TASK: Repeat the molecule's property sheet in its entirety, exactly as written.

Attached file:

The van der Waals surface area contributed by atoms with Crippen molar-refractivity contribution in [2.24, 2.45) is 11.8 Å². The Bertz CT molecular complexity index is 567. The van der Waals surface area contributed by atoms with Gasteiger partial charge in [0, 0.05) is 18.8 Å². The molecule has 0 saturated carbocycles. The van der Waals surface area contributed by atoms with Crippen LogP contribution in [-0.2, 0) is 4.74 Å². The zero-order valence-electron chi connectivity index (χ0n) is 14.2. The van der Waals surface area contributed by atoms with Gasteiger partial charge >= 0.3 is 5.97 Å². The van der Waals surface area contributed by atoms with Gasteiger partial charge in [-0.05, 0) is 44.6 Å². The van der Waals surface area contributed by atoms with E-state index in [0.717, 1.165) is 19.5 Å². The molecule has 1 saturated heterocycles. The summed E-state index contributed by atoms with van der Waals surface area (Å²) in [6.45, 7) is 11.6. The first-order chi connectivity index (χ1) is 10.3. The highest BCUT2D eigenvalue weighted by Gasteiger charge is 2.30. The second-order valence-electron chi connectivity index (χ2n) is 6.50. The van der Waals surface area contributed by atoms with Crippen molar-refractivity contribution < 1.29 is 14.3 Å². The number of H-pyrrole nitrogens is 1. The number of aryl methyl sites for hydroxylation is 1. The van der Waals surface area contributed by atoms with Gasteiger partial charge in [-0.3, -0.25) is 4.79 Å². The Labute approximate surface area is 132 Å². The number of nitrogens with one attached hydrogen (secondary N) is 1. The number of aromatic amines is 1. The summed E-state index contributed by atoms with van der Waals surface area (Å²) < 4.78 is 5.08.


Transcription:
The van der Waals surface area contributed by atoms with Crippen molar-refractivity contribution in [2.24, 2.45) is 11.8 Å². The Bertz CT molecular complexity index is 567. The van der Waals surface area contributed by atoms with Gasteiger partial charge in [0, 0.05) is 18.8 Å². The molecule has 0 saturated carbocycles. The van der Waals surface area contributed by atoms with Crippen LogP contribution in [-0.2, 0) is 4.74 Å². The zero-order valence-electron chi connectivity index (χ0n) is 14.2. The van der Waals surface area contributed by atoms with Gasteiger partial charge >= 0.3 is 5.97 Å². The van der Waals surface area contributed by atoms with Gasteiger partial charge in [-0.05, 0) is 44.6 Å². The van der Waals surface area contributed by atoms with E-state index in [0.717, 1.165) is 19.5 Å². The molecule has 1 saturated heterocycles. The summed E-state index contributed by atoms with van der Waals surface area (Å²) in [6.45, 7) is 11.6. The first-order chi connectivity index (χ1) is 10.3. The highest BCUT2D eigenvalue weighted by Gasteiger charge is 2.30. The second-order valence-electron chi connectivity index (χ2n) is 6.50. The van der Waals surface area contributed by atoms with Crippen molar-refractivity contribution < 1.29 is 14.3 Å². The number of H-pyrrole nitrogens is 1. The number of aryl methyl sites for hydroxylation is 1. The van der Waals surface area contributed by atoms with Gasteiger partial charge in [-0.3, -0.25) is 4.79 Å². The Labute approximate surface area is 132 Å². The number of nitrogens with one attached hydrogen (secondary N) is 1. The number of aromatic amines is 1. The summed E-state index contributed by atoms with van der Waals surface area (Å²) < 4.78 is 5.08.